This is my raw material. In most cases I chunk up the answers into three groups, putting, where it makes sense, the don't knows in the same groups as the neither agree nor disagrees. Measure 3) (in the EU group) naturally only has two categories - you either mention or don't mention immigration. Measure 4) in the immigration group has four categories since I distinguish between those who strongly and less strongly believe that there has been too much immigration.

If you assume that the answers people give to these questions reveal their latent underlying attitudinal disposition then you can construct a statistical model for the responses that recovers the underlying attitudinal groups that people belong to. So I estimate a latent class model for each of the four sets of items. In each case I recover 3 groups:

1) Pro EU; ambivalent towards the EU; anti EU.
2) Positive about immigration; ambivalent about immigration; negative and strongly concerned about immigration.
3) Believing that politics and politicians reflect their views; ambivalent about politics and politicians; alienated from politics and politicians;
4) Supportive of welfare; ambivalent about welfare; negative about welfare and the people that receive it.

What happens when you look at the world in this way is illustrated below (click to enlarge).

A number of things strike me about these numbers. Firstly, the 10 percentage point difference between those who were positive & those who  were negative about the EU is nothing compared to the potential for swaying the almost one-third who were ambivalent.  There was lots of potential for the campaign to draw voters to one side or the other.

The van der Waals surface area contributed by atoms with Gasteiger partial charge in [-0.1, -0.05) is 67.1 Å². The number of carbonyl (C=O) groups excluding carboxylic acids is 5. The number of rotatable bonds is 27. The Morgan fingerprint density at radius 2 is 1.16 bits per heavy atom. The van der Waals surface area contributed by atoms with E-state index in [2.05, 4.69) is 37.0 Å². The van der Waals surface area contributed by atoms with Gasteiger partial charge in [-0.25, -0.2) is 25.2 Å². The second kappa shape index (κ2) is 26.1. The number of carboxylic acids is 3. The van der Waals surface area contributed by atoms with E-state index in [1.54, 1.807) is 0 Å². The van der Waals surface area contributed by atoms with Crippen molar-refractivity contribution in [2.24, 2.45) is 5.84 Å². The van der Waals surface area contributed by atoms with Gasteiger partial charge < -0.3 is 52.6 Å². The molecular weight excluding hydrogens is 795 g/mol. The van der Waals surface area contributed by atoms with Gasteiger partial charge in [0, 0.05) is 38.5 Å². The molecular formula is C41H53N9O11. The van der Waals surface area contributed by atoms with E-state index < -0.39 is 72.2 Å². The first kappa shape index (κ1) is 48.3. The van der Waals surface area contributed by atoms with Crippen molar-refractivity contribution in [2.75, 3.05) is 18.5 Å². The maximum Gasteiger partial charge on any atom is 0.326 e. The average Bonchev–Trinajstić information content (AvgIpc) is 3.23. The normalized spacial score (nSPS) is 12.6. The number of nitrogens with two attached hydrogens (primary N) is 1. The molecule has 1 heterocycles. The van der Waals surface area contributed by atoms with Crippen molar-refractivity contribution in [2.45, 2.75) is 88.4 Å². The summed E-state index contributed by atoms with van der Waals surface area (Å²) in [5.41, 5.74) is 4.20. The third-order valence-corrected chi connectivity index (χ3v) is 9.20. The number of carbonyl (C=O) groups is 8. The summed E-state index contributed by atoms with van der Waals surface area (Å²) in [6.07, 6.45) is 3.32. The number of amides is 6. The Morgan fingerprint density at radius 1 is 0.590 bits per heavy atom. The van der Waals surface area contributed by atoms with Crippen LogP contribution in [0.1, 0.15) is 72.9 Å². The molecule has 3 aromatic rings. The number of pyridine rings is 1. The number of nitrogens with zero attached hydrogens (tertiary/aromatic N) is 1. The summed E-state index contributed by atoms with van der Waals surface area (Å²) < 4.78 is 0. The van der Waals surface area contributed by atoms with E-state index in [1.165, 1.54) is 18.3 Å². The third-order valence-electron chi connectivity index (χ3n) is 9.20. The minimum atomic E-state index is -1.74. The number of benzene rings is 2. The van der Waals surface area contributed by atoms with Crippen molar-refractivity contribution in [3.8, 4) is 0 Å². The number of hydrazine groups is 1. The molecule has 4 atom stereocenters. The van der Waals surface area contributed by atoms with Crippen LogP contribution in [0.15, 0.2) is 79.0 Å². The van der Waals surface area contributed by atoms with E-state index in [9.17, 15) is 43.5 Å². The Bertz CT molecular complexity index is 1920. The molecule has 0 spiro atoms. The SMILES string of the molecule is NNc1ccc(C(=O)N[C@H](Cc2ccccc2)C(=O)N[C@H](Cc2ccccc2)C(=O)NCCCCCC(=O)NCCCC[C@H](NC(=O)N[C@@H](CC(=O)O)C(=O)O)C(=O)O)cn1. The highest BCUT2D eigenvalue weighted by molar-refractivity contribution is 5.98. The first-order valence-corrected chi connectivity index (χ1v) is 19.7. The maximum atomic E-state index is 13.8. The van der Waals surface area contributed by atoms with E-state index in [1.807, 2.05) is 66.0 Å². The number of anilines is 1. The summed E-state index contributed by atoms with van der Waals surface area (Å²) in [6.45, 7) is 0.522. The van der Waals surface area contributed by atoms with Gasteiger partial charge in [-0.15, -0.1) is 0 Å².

But now look at the scale of the persuasion job the Remain side had to do. Forty-five percent of the electorate strongly believed that immigration was a major problem and a further third were ambivalent which actually meant they thought it was a concern but expressed their views a little  less strongly than the diehards. More than half of the electorate felt alienated from politics and politicians, meaning, among other things, that they felt ignored and that their views  (which presumably included their views about immigration) were not of concern to the political elite. Finally just under a half had negative views about welfare and somehow felt that it wasn't going to the right people.

As my last post showed, concerns about immigration, alienation from politics and negative views about welfare are predictive of taking a negative view about the EU. In fact they are  all part of  the same ideological syndrome. It's clear why the Leavers campaigned the way they did. Already in 2015 it should have been obvious that a populist, anti-immigration, anti-elite, pro" hard-working families" campaign would be very appealing. It didn't take great political skill to link all these things together. The audience already believed it. All that was needed were the populists who were willing to exploit it and a Remain campaign that confirmed its elite and 'out of touch' image by trying to avoid mentioning those particular inconvenient facts.  The Leavers also, of course, ignored many other sorts of inconvenient facts, but these were not the ones the punters cared about. Ideologically they had an incumbent advantage.